Gov. Phil Scott says an anti-racism bill passed by the Legislature contains an unconstitutional provision. But though he vetoed the bill, he says he'll move forward voluntarily with an almost identical initiative.
Angela Evancie / VPR/file

Gov. Phil Scott has vetoed legislation that would have created a new position in the executive branch to deal with systemic racism in state government. Scott, however, says he’s moving forward voluntarily with an almost identical initiative.

Hands using a calculator.
MangoStar_Studio / iStock

A coalition of 40 nonprofit groups says a proposed cap on tax credits for charitable contributions will have a devastating impact on their ability to offer services to Vermonters.

A majority of Vermonters say they support raising the minimum wage to $15 per hour. Democrats hope Gov. Phil Scott's opposition to the wage increase will hurt support for Republicans in the November elections.
Angela Evancie / VPR file

Republican Gov. Phil Scott and Democratic lawmakers are inching closer to a budget compromise that would avoid the possibility of a government shutdown. But when it comes to the core issue that led to the impasse, the two sides remain at odds.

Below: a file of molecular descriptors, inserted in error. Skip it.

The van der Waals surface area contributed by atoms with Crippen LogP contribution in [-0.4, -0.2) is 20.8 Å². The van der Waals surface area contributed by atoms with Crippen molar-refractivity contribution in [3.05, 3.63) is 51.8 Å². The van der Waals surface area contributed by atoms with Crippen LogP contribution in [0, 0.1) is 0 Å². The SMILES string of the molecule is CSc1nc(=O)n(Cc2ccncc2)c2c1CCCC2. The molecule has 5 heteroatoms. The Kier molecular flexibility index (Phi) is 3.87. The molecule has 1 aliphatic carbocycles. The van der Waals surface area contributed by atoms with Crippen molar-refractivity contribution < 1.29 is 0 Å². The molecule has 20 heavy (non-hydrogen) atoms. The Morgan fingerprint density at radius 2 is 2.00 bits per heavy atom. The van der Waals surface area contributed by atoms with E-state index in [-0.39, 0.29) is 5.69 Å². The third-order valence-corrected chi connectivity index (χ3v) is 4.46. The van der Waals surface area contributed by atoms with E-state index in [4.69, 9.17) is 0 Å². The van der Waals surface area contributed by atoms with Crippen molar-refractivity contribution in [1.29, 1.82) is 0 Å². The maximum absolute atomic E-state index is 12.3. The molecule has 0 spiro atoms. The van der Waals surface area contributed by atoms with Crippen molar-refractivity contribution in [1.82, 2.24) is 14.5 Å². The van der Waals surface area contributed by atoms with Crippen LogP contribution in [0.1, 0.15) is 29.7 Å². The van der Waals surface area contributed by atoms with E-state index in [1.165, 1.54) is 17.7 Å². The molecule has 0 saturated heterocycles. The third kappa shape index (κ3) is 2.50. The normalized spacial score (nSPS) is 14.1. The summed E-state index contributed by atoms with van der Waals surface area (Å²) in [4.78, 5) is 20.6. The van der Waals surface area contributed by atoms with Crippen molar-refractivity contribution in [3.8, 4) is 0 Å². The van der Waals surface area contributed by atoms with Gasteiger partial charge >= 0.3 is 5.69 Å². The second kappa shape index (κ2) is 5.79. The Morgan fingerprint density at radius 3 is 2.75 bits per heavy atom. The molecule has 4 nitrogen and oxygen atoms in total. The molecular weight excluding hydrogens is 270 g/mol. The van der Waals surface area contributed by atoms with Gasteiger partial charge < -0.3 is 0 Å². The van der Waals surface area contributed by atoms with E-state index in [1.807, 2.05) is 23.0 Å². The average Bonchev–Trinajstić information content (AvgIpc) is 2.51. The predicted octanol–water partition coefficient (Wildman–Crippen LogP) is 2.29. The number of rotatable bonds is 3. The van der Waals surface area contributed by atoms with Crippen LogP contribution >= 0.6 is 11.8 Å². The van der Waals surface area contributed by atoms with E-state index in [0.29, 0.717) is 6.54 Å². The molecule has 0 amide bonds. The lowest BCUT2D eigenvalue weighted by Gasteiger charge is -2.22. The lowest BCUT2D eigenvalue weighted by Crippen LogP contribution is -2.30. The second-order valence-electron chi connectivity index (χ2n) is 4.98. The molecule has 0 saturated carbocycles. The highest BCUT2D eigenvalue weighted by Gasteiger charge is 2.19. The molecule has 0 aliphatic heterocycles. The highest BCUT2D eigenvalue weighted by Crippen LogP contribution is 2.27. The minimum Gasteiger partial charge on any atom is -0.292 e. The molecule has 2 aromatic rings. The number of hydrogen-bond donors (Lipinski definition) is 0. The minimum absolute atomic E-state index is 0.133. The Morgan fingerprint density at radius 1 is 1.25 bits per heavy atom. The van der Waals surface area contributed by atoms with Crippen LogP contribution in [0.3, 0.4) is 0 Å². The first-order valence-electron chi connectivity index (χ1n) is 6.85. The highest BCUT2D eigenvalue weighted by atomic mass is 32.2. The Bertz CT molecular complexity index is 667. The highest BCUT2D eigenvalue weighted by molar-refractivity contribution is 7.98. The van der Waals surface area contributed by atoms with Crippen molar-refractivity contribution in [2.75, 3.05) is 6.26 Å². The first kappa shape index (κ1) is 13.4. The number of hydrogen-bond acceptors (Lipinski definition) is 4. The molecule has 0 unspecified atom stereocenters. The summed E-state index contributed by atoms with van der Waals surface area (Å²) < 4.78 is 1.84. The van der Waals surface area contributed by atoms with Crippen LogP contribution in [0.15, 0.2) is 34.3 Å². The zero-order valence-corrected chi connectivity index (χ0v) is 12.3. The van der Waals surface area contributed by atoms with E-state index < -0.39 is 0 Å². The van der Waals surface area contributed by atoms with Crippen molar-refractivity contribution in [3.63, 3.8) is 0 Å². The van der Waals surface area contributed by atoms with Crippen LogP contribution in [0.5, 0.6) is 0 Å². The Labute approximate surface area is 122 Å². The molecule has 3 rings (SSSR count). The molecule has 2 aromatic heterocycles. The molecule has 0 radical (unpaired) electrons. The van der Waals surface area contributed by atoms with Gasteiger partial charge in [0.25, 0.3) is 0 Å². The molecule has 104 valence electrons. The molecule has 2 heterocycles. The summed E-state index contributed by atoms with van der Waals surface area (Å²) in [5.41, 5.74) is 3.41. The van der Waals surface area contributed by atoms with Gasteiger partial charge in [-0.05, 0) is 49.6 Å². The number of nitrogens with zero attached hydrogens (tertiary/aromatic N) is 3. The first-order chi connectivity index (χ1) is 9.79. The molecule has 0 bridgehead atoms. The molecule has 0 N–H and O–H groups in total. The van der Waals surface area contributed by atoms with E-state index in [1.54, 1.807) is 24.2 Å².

Gov-elect Phil Scott at a desk in 2016, and House Speaker Mitzi Johnson and Senate President Pro Tem Tim Ashe at a 2017 press conference.
Pete Hirschfeld / VPR Files

Both House Speaker Mitzi Johnson and Senate President Tim Ashe say a shutdown of state government on July 1 would be a disaster. And they've come up with a plan to avoid it.

Lt. Gov. David Zuckerman is calling on Gov. Phil Scott to compromise on his "no new taxes" pledge to help facilitate a compromise at the Statehouse
Angela Evancie / VPR File

On Friday night, Gov. Phil Scott formally vetoed the tax and budget bills. Administration officials say Scott rejected a new compromise proposal because it includes an increase on the non-residential statewide property tax rate and they say Scott will never agree to any plan that raises taxes on Vermonters.